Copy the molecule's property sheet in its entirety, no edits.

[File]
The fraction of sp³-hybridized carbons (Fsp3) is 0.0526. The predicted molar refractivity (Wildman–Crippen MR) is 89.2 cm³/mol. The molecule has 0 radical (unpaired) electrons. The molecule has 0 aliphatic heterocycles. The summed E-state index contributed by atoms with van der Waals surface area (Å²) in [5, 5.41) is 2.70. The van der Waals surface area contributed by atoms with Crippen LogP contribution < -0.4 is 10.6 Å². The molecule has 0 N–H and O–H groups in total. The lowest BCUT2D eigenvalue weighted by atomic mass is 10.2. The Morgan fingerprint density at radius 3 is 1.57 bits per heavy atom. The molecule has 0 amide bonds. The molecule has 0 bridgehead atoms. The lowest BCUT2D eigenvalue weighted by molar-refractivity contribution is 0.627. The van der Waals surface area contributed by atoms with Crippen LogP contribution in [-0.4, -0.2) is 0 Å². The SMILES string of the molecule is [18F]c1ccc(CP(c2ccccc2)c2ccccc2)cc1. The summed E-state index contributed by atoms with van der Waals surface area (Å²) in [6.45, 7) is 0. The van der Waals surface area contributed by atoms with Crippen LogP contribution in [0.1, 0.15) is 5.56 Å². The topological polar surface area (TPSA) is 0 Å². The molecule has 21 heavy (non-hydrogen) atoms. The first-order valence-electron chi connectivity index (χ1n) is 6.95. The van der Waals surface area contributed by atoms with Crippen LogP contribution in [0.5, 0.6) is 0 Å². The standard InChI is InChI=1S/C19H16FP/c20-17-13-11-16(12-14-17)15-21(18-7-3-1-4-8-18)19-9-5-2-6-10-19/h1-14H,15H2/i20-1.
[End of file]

The fraction of sp³-hybridized carbons (Fsp3) is 0.0526. The predicted molar refractivity (Wildman–Crippen MR) is 89.2 cm³/mol. The molecule has 0 radical (unpaired) electrons. The molecule has 0 aliphatic heterocycles. The summed E-state index contributed by atoms with van der Waals surface area (Å²) in [5, 5.41) is 2.70. The van der Waals surface area contributed by atoms with Crippen LogP contribution < -0.4 is 10.6 Å². The molecule has 0 N–H and O–H groups in total. The lowest BCUT2D eigenvalue weighted by atomic mass is 10.2. The Morgan fingerprint density at radius 3 is 1.57 bits per heavy atom. The molecule has 0 amide bonds. The molecule has 0 bridgehead atoms. The lowest BCUT2D eigenvalue weighted by molar-refractivity contribution is 0.627. The van der Waals surface area contributed by atoms with Crippen LogP contribution in [-0.4, -0.2) is 0 Å². The SMILES string of the molecule is [18F]c1ccc(CP(c2ccccc2)c2ccccc2)cc1. The summed E-state index contributed by atoms with van der Waals surface area (Å²) in [6.45, 7) is 0. The van der Waals surface area contributed by atoms with Crippen LogP contribution in [0.1, 0.15) is 5.56 Å². The topological polar surface area (TPSA) is 0 Å². The molecule has 21 heavy (non-hydrogen) atoms. The first-order valence-electron chi connectivity index (χ1n) is 6.95. The van der Waals surface area contributed by atoms with Crippen LogP contribution in [0.5, 0.6) is 0 Å². The standard InChI is InChI=1S/C19H16FP/c20-17-13-11-16(12-14-17)15-21(18-7-3-1-4-8-18)19-9-5-2-6-10-19/h1-14H,15H2/i20-1.